Vol. 93-B, Issue 2 | Pages 277 - 284
1 Feb 2011
Amin AK Huntley JS Patton JT Brenkel IJ Simpson AHRW Hall AC

The aim of this study was to determine whether exposure of human articular cartilage to hyperosmotic saline (0.9%, 600 mOsm) reduces in situ chondrocyte death following a standardised mechanical injury produced by a scalpel cut compared with the same assault and exposure to normal saline (0.9%, 285 mOsm). Human cartilage explants were exposed to normal (control) and hyperosmotic 0.9% saline solutions for five minutes before the mechanical injury to allow in situ chondrocytes to respond to the altered osmotic environment, and incubated for a further 2.5 hours in the same solutions following the mechanical injury.

Using confocal laser scanning microscopy, we identified a sixfold (p = 0.04) decrease in chondrocyte death following mechanical injury in the superficial zone of human articular cartilage exposed to hyperosmotic saline compared with normal saline.

These data suggest that increasing the osmolarity of joint irrigation solutions used during open and arthroscopic articular surgery may reduce chondrocyte death from surgical injury and could promote integrative cartilage repair.

The Journal of Bone & Joint Surgery British Volume
Vol. 91-B, Issue 5 | Pages 691 - 699
1 May 2009
Amin AK Huntley JS Simpson AHRW Hall AC

The aim of this study was to determine whether subchondral bone influences in situ chondrocyte survival. Bovine explants were cultured in serum-free media over seven days with subchondral bone excised from articular cartilage (group A), subchondral bone left attached to articular cartilage (group B), and subchondral bone excised but co-cultured with articular cartilage (group C). Using confocal laser scanning microscopy, fluorescent probes and biochemical assays, in situ chondrocyte viability and relevant biophysical parameters (cartilage thickness, cell density, culture medium composition) were quantified over time (2.5 hours vs seven days). There was a significant increase in chondrocyte death over seven days, primarily within the superficial zone, for group A, but not for groups B or C (p < 0.05). There was no significant difference in cartilage thickness or cell density between groups A, B and C (p > 0.05). Increases in the protein content of the culture media for groups B and C, but not for group A, suggested that the release of soluble factors from subchondral bone may have influenced chondrocyte survival. In conclusion, subchondral bone significantly influenced chondrocyte survival in articular cartilage during explant culture.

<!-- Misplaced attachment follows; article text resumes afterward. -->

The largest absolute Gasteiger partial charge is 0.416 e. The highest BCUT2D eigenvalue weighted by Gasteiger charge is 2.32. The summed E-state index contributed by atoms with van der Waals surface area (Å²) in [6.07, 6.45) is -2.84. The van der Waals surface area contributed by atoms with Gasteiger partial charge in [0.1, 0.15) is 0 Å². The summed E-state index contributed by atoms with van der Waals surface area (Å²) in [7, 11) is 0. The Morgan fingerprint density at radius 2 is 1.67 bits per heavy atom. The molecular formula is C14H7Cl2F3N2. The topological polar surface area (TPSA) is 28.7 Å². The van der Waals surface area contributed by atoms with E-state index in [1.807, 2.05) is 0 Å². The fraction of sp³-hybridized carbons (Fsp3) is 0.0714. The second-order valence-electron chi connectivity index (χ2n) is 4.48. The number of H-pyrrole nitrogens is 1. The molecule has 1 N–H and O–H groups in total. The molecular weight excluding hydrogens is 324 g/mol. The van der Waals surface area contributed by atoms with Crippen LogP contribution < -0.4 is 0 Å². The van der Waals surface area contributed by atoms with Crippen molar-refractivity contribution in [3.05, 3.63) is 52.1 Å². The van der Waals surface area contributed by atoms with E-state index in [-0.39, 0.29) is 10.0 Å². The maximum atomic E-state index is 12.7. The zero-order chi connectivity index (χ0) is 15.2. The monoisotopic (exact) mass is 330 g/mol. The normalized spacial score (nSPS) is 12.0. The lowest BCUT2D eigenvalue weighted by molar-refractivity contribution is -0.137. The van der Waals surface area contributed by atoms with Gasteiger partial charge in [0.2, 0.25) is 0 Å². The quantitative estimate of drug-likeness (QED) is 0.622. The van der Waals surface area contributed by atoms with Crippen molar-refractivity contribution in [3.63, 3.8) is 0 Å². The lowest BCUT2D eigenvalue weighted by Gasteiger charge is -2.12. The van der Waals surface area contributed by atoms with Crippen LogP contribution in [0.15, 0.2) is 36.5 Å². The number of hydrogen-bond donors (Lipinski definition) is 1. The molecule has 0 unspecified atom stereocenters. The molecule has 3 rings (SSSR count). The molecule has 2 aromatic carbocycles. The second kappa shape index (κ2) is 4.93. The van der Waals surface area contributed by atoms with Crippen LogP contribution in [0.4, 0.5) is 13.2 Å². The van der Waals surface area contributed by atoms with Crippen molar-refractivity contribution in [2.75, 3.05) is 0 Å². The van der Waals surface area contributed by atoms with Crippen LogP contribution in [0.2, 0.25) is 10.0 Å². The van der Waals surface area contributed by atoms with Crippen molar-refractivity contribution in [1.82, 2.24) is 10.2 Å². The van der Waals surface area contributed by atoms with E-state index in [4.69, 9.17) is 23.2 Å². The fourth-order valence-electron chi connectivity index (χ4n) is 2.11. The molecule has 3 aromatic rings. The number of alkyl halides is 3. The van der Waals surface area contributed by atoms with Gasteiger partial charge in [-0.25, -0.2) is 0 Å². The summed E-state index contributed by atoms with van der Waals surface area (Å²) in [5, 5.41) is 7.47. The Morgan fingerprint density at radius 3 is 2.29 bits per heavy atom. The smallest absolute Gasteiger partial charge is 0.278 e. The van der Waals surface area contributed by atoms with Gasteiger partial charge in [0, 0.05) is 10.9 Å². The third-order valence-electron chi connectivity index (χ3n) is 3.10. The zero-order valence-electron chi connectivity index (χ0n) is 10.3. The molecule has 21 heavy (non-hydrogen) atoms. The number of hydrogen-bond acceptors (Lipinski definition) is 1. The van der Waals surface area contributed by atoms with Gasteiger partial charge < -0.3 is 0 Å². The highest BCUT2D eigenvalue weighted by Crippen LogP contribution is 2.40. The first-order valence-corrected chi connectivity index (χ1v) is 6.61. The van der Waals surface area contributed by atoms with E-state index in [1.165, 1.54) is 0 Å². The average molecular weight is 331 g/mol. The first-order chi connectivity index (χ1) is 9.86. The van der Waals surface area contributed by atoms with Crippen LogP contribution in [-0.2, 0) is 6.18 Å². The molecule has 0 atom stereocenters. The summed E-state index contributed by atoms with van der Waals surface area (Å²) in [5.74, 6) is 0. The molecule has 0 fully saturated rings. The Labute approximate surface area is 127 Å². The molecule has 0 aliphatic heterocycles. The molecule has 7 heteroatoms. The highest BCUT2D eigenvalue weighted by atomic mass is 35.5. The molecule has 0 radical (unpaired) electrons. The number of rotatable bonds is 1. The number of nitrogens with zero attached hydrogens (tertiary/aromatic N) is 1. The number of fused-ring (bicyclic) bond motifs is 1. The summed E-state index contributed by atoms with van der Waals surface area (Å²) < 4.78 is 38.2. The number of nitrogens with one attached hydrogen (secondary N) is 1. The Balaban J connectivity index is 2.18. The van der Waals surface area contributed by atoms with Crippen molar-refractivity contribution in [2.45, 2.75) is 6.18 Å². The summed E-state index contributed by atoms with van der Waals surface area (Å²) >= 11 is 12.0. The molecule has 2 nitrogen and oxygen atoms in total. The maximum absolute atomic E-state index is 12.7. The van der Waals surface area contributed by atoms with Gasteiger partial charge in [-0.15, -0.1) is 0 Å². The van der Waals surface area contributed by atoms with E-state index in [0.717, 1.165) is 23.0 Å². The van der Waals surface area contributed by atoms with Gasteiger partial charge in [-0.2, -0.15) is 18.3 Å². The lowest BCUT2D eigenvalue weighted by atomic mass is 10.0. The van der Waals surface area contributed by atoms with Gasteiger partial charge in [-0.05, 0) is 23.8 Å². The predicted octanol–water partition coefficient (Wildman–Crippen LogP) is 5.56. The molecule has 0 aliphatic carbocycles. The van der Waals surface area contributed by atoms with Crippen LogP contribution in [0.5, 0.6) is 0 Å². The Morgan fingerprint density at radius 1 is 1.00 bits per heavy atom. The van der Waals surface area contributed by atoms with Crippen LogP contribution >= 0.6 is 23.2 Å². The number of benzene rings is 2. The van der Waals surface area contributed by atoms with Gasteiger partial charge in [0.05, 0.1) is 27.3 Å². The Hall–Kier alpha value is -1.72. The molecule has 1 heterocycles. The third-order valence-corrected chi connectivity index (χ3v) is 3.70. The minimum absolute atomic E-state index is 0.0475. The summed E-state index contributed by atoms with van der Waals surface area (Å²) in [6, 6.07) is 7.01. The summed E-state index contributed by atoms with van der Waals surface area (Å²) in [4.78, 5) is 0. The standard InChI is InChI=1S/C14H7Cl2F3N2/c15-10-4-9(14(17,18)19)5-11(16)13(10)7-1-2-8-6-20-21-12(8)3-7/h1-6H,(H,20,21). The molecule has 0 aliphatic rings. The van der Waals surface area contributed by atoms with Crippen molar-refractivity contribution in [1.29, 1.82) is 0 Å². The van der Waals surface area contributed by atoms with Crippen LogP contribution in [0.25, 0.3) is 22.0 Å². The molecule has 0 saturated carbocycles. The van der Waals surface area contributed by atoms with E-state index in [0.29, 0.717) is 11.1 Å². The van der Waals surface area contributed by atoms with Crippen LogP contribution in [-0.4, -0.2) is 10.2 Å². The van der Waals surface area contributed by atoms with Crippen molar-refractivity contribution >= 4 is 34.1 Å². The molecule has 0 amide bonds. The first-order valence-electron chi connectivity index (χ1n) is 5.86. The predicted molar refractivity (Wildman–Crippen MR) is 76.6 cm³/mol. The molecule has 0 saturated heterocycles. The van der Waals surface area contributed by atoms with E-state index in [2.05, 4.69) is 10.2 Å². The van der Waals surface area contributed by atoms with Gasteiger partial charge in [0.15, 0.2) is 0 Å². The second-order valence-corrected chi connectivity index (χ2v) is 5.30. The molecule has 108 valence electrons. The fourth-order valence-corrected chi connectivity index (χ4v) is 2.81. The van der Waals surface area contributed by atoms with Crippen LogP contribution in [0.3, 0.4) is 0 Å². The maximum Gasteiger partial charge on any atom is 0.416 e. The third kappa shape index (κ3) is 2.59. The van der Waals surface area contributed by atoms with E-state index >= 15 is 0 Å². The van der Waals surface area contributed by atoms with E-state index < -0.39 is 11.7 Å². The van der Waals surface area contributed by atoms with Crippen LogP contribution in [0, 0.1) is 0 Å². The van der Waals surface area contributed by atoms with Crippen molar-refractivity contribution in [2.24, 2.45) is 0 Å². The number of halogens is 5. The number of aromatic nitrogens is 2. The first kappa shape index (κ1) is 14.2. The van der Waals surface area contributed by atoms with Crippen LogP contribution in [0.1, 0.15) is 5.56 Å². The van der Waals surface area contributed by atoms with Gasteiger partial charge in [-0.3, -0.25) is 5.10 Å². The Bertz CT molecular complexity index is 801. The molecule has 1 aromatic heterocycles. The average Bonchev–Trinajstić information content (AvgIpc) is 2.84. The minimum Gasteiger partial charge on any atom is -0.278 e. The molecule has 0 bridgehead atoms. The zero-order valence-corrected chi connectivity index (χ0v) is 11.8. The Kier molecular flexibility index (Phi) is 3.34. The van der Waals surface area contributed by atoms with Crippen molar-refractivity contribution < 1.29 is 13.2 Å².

The extrapolation of bone-cartilage interactions in vitro to the clinical situation must be made with caution, but the findings from these experiments suggest that future investigation into in vivo mechanisms of articular cartilage survival and degradation must consider the interactions of cartilage with subchondral bone.

The Journal of Bone & Joint Surgery British Volume
Vol. 90-B, Issue 12 | Pages 1541 - 1547
1 Dec 2008
Bush PG Hall AC Macnicol MF

The mammalian growth plate is a complex structure which is essential for the elongation of long bones. However, an understanding of how the growth plate functions at the cellular level is lacking. This review, summarises the factors involved in growth-plate regulation, its failure and the consequence of injury. We also describe some of the cellular mechanisms which underpin the increase in volume of the growth-plate chondrocyte which is the major determinant of the rate and extent of bone lengthening. We show how living in situ chondrocytes can be imaged using 2-photon laser scanning microscopy to provide a quantitative analysis of their volume. This approach should give better understanding of the cellular control of bone growth in both healthy and failed growth plates.